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China sweetens FTSE as Lloyds named 'UK top pick'
by Chris Marshall on Aug 09, 2013 at 09:44
Is China’s slowdown over? That was the question investors were contemplating on Friday morning as more upbeat data from the world’s fastest growing major economy helped the FTSE 100 towards a second consecutive day of small gains.
Following on from Thursday’s report showing Chinese trade growth, official data showed inflation unchanged in July at 2.7%, while industrial production growth accelerated to 9.7% in July from 8.9% in June. Retail sales growth and investment spending was little changed from the previous month.
‘Along with the trade and PMI data, this suggests that China ’s economy is bottoming out,’ commented Li-Gang Liu, an economist at ANZ Research.
‘The concern of a hard landing has largely diminished,’ he added, predicting that China’s 7.5% growth target is now more attainable again.
A snapshot of how economists are interpreting today’s data on China:
Jun Ma, Deutsche Bank: ‘We believe that the demand for heavy manufacturing is beginning to recover, led partially by the stabilization of the inventory cycle and partially by the rise in corporate confidence due to the mini stimulus measures announced since the beginning of July.’
Zhiwei Zhang, Nomura: We believe the government will maintain the current policy mix in H2 – i.e., keep monetary policy tight and leave property market policy loose. This should allow the two pillars of investment growth – infrastructure and property – continue to support the economy through the deleveraging process.'
Li-Gang Liu, ANZ: Going forward, we believe that the Chinese authorities are unlikely to launch large scale stimulus and will put more emphasis on “manufacturing rebalancing”.'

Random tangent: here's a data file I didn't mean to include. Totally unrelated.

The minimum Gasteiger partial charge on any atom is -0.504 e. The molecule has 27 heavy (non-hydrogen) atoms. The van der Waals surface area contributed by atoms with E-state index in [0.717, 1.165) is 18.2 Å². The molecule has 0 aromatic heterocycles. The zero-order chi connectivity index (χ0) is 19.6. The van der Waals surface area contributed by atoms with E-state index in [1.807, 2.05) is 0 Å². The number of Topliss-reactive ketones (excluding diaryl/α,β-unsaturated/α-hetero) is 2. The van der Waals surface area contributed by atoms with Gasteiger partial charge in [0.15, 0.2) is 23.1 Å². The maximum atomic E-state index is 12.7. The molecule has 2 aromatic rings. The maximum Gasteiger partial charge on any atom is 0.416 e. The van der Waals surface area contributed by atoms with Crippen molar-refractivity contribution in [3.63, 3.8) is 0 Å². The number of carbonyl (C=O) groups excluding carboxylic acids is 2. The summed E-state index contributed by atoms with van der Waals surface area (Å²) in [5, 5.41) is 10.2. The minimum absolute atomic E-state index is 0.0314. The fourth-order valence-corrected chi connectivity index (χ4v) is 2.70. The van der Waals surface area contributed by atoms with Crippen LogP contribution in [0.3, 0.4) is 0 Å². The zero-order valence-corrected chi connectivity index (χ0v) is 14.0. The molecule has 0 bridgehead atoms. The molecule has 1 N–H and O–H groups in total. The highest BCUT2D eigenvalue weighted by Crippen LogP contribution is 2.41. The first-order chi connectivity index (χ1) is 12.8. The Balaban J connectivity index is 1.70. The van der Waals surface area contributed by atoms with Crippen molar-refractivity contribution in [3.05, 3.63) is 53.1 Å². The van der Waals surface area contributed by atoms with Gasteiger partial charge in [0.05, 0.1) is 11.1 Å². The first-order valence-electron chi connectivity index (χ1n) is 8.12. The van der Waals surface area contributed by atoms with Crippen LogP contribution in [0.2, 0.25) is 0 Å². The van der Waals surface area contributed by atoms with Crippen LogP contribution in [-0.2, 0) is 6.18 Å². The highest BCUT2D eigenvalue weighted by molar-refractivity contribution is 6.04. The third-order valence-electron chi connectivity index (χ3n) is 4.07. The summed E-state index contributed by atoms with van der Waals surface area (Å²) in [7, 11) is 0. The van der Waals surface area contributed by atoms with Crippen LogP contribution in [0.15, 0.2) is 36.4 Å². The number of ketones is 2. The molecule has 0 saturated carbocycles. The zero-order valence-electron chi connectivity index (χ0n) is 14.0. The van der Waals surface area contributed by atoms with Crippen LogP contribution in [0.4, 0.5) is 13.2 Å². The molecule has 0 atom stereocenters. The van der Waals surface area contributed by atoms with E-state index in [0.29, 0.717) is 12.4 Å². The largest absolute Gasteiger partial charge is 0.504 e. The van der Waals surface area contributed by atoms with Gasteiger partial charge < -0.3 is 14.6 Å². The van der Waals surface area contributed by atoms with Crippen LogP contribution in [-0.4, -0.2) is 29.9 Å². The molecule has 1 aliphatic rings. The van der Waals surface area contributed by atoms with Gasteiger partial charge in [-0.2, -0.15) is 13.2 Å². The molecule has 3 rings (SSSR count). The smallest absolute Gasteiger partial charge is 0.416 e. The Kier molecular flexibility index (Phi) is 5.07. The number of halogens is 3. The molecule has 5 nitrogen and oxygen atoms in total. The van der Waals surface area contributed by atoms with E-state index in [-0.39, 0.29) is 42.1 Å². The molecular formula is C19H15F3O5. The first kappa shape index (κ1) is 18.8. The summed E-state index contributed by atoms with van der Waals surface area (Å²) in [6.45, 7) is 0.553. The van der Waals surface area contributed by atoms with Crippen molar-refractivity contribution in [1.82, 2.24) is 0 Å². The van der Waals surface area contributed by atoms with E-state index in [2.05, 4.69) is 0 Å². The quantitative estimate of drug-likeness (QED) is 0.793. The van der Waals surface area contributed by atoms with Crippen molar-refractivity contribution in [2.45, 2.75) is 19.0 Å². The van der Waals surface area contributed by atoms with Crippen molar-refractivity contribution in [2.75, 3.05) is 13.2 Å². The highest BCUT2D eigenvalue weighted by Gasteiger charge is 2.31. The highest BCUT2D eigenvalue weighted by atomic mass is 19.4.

Ting Lu, Bank of America Merrill Lynch: ‘By considering the rebounding official PMI and trade data as well as the subdued inflation readings in July, we expect today’s data will have quite positive impact on commodities, commodity-related currencies and some Chinese stocks (especially cyclical names exposed to FAI). Many Street economists will likely to revise up their overly pessimistic 3Q GDP growth forecasts soon.’
Any joy at the improved data was tempered by the reduced chances of stimulus from the Chinese authorities that it entails.
So gains on stock markets in Asia and Europe were muted. Britain’s FTSE 100 moved 0.1% higher to 6,539, led by miners including Fresnillo (FRES.L), up 2.6% to 981p, and Randgold (RRS.L), 3.2% higher at £45.64.
Tesco (TSCO.L) shares also benefited from the China effect, up 1% to 372p as talks for a joint venture with China Resources Enterprise were confirmed.
Lloyds (LLOY.L) was also among the top risers in London, up 0.7% to 74p, after analysts at Morgan Stanley raised their rating on the bank’s shares to overweight.
‘We are more bullish than most on the outlook for UK housing, while expecting a faster capital build and potential to re-rate as dividends are reinstated. ‘
Lloyds is now the bank’s ‘UK top pick’.
Henderson was the top riser on the FTSE 250, up 4% to 175p as a string of brokers raised their target prices for the asset manager’s shares after yesterday's half-year results.
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- Fresnillo PLC (FRES.L)
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- Tesco PLC (TSCO.L)